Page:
cover image Roosevelt and Stalin: Portrait of a Partnership

Roosevelt and Stalin: Portrait of a Partnership

Susan Butler. Knopf, $35 (608p) ISBN 978-0-307-59485-3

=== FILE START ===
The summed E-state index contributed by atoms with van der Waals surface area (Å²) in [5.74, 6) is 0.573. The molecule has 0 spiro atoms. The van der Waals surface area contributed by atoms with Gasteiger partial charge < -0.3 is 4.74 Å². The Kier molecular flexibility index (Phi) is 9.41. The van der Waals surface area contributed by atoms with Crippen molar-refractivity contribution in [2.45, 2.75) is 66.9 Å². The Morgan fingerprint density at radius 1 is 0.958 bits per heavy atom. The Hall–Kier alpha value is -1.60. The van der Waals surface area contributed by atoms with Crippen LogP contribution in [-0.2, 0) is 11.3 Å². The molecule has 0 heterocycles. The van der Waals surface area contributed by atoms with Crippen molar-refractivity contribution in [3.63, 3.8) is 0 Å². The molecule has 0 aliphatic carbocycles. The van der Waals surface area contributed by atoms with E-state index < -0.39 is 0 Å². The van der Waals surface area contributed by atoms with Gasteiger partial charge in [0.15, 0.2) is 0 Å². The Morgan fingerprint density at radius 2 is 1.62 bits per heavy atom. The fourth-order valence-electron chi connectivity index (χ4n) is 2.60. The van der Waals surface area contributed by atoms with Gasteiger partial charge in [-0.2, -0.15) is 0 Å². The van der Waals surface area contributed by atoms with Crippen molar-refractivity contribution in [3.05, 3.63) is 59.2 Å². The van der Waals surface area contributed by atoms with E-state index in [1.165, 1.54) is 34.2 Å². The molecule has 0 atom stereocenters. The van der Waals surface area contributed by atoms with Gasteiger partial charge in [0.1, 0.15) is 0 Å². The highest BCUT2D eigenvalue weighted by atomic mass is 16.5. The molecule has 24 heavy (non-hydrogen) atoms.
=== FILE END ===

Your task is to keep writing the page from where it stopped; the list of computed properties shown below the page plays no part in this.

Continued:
Butler, editor of My Dear Mr. Stalin, a collection of correspondences between F.D.R. and Stalin, focuses on the complex negotiations that F.D.R. orchestrated in order to create a version of Woodrow Wilson’s failed League of Nations, in this illuminating and exhaustive book. F.D.R. had been developing a proposal for the United Nations as early as 1939, but in order to succeed where Wilson failed, he understood that he needed the cooperation of the world’s other rising power: Russia. Earning Stalin’s trust required F.D.R. to carefully manage the wartime alliance among America, the U.S.S.R., and Great Britain, a three-way relationship rife with tension and distrust thanks to the antipathy between Churchill and Stalin. What’s most surprising in Butler’s narrative is the warmth that blossomed between Stalin and Roosevelt: a partnership born out of strategic necessity, which transformed into a mutual respect instrumental in winning the war and establishing the United Nations. Despite unnecessary minutiae, Butler effectively demonstrates that there was no greater mediator and champion of peace than Roosevelt, whose sudden death in the final months WWII robbed the world of perhaps the man who could have averted the Cold War. [em](Mar.) [/em]